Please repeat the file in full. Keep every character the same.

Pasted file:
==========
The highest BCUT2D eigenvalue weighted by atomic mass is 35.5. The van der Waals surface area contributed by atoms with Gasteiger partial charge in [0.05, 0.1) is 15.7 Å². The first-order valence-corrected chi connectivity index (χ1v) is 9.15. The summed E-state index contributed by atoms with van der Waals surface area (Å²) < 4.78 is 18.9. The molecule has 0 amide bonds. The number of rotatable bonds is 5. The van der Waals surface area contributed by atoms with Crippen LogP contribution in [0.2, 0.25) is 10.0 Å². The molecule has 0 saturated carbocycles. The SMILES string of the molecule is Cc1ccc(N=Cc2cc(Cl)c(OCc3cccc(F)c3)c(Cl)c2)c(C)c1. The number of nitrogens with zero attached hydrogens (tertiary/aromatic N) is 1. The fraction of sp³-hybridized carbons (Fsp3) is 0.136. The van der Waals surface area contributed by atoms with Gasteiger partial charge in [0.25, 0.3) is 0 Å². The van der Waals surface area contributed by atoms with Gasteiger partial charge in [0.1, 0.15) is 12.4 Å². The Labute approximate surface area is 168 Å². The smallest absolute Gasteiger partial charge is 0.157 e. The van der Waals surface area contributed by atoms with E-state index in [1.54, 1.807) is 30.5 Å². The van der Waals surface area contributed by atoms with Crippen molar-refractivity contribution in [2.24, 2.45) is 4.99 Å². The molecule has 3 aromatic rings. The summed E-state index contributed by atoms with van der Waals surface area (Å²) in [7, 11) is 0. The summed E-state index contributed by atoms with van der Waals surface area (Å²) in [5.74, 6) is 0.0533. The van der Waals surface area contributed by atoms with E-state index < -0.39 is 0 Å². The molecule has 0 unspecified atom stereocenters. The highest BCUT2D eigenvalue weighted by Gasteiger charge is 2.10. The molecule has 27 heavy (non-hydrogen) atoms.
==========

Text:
The highest BCUT2D eigenvalue weighted by atomic mass is 35.5. The van der Waals surface area contributed by atoms with Gasteiger partial charge in [0.05, 0.1) is 15.7 Å². The first-order valence-corrected chi connectivity index (χ1v) is 9.15. The summed E-state index contributed by atoms with van der Waals surface area (Å²) < 4.78 is 18.9. The molecule has 0 amide bonds. The number of rotatable bonds is 5. The van der Waals surface area contributed by atoms with Crippen LogP contribution in [0.2, 0.25) is 10.0 Å². The molecule has 0 saturated carbocycles. The SMILES string of the molecule is Cc1ccc(N=Cc2cc(Cl)c(OCc3cccc(F)c3)c(Cl)c2)c(C)c1. The number of nitrogens with zero attached hydrogens (tertiary/aromatic N) is 1. The fraction of sp³-hybridized carbons (Fsp3) is 0.136. The van der Waals surface area contributed by atoms with Gasteiger partial charge in [0.25, 0.3) is 0 Å². The van der Waals surface area contributed by atoms with Gasteiger partial charge in [0.1, 0.15) is 12.4 Å². The Labute approximate surface area is 168 Å². The smallest absolute Gasteiger partial charge is 0.157 e. The van der Waals surface area contributed by atoms with E-state index in [1.54, 1.807) is 30.5 Å². The van der Waals surface area contributed by atoms with Crippen molar-refractivity contribution in [2.24, 2.45) is 4.99 Å². The molecule has 3 aromatic rings. The summed E-state index contributed by atoms with van der Waals surface area (Å²) in [7, 11) is 0. The summed E-state index contributed by atoms with van der Waals surface area (Å²) in [5.74, 6) is 0.0533. The van der Waals surface area contributed by atoms with E-state index < -0.39 is 0 Å². The molecule has 0 unspecified atom stereocenters. The highest BCUT2D eigenvalue weighted by Gasteiger charge is 2.10. The molecule has 27 heavy (non-hydrogen) atoms.